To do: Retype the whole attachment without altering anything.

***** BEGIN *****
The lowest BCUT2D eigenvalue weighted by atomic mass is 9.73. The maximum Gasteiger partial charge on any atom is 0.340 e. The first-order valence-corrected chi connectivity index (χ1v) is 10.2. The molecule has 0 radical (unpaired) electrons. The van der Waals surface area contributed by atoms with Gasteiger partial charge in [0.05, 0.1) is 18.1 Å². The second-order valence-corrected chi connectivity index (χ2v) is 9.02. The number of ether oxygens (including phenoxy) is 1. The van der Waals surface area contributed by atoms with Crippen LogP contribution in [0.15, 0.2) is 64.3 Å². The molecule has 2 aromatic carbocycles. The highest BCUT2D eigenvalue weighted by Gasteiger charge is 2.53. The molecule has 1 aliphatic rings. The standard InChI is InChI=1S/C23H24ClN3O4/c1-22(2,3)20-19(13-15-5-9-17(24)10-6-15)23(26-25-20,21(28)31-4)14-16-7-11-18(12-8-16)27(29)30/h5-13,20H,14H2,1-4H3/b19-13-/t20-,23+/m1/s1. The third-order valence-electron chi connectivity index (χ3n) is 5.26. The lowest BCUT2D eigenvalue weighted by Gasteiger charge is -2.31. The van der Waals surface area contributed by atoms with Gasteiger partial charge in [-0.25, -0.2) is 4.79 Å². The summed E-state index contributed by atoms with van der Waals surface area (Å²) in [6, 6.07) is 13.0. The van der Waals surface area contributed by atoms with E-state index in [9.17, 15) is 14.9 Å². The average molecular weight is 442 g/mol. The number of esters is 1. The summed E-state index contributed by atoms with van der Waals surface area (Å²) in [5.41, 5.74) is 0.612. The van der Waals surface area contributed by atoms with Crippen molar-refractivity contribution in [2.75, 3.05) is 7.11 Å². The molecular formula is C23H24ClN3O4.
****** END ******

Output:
The lowest BCUT2D eigenvalue weighted by atomic mass is 9.73. The maximum Gasteiger partial charge on any atom is 0.340 e. The first-order valence-corrected chi connectivity index (χ1v) is 10.2. The molecule has 0 radical (unpaired) electrons. The van der Waals surface area contributed by atoms with Gasteiger partial charge in [0.05, 0.1) is 18.1 Å². The second-order valence-corrected chi connectivity index (χ2v) is 9.02. The number of ether oxygens (including phenoxy) is 1. The van der Waals surface area contributed by atoms with Crippen LogP contribution in [0.15, 0.2) is 64.3 Å². The molecule has 2 aromatic carbocycles. The highest BCUT2D eigenvalue weighted by Gasteiger charge is 2.53. The molecule has 1 aliphatic rings. The standard InChI is InChI=1S/C23H24ClN3O4/c1-22(2,3)20-19(13-15-5-9-17(24)10-6-15)23(26-25-20,21(28)31-4)14-16-7-11-18(12-8-16)27(29)30/h5-13,20H,14H2,1-4H3/b19-13-/t20-,23+/m1/s1. The third-order valence-electron chi connectivity index (χ3n) is 5.26. The lowest BCUT2D eigenvalue weighted by Gasteiger charge is -2.31. The van der Waals surface area contributed by atoms with Gasteiger partial charge in [-0.25, -0.2) is 4.79 Å². The summed E-state index contributed by atoms with van der Waals surface area (Å²) in [6, 6.07) is 13.0. The van der Waals surface area contributed by atoms with E-state index in [9.17, 15) is 14.9 Å². The average molecular weight is 442 g/mol. The number of esters is 1. The summed E-state index contributed by atoms with van der Waals surface area (Å²) in [5.41, 5.74) is 0.612. The van der Waals surface area contributed by atoms with Crippen molar-refractivity contribution in [2.75, 3.05) is 7.11 Å². The molecular formula is C23H24ClN3O4.